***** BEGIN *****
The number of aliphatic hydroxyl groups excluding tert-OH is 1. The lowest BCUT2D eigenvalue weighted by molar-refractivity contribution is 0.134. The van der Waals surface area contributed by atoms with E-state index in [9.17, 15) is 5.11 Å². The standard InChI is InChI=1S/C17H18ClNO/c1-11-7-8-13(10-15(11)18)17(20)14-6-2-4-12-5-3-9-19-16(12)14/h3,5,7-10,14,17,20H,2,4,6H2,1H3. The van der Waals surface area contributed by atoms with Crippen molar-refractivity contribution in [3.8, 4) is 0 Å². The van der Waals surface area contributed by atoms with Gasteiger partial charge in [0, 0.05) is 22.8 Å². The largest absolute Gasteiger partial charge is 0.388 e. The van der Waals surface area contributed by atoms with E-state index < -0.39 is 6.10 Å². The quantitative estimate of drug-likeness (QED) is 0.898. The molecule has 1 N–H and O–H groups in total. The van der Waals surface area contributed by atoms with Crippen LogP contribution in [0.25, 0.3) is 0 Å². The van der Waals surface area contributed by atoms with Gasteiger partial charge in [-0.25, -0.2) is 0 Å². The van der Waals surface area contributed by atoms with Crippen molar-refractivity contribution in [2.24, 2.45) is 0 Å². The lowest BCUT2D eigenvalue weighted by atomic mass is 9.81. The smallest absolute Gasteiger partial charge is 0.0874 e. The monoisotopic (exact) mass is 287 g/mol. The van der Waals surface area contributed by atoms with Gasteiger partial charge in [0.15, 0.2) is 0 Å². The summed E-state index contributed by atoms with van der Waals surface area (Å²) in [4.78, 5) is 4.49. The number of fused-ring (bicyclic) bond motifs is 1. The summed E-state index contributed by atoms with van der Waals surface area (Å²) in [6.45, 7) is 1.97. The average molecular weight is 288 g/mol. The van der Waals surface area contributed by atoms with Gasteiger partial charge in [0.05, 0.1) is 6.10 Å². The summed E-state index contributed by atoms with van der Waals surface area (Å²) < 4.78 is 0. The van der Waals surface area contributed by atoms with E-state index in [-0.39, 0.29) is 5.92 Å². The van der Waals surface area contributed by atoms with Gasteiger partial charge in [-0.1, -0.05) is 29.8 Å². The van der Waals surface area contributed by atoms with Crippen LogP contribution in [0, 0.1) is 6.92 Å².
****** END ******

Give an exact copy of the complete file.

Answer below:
The number of aliphatic hydroxyl groups excluding tert-OH is 1. The lowest BCUT2D eigenvalue weighted by molar-refractivity contribution is 0.134. The van der Waals surface area contributed by atoms with E-state index in [9.17, 15) is 5.11 Å². The standard InChI is InChI=1S/C17H18ClNO/c1-11-7-8-13(10-15(11)18)17(20)14-6-2-4-12-5-3-9-19-16(12)14/h3,5,7-10,14,17,20H,2,4,6H2,1H3. The van der Waals surface area contributed by atoms with Crippen molar-refractivity contribution in [3.8, 4) is 0 Å². The van der Waals surface area contributed by atoms with Gasteiger partial charge in [0, 0.05) is 22.8 Å². The largest absolute Gasteiger partial charge is 0.388 e. The van der Waals surface area contributed by atoms with E-state index < -0.39 is 6.10 Å². The quantitative estimate of drug-likeness (QED) is 0.898. The molecule has 1 N–H and O–H groups in total. The van der Waals surface area contributed by atoms with Crippen LogP contribution in [0.25, 0.3) is 0 Å². The van der Waals surface area contributed by atoms with Gasteiger partial charge in [-0.25, -0.2) is 0 Å². The van der Waals surface area contributed by atoms with Crippen molar-refractivity contribution in [2.24, 2.45) is 0 Å². The lowest BCUT2D eigenvalue weighted by atomic mass is 9.81. The smallest absolute Gasteiger partial charge is 0.0874 e. The monoisotopic (exact) mass is 287 g/mol. The van der Waals surface area contributed by atoms with Gasteiger partial charge in [0.15, 0.2) is 0 Å². The summed E-state index contributed by atoms with van der Waals surface area (Å²) in [4.78, 5) is 4.49. The number of fused-ring (bicyclic) bond motifs is 1. The summed E-state index contributed by atoms with van der Waals surface area (Å²) in [6.45, 7) is 1.97. The average molecular weight is 288 g/mol. The van der Waals surface area contributed by atoms with Gasteiger partial charge in [0.05, 0.1) is 6.10 Å². The summed E-state index contributed by atoms with van der Waals surface area (Å²) < 4.78 is 0. The van der Waals surface area contributed by atoms with E-state index in [-0.39, 0.29) is 5.92 Å². The van der Waals surface area contributed by atoms with Gasteiger partial charge in [-0.1, -0.05) is 29.8 Å². The van der Waals surface area contributed by atoms with Crippen LogP contribution in [0, 0.1) is 6.92 Å².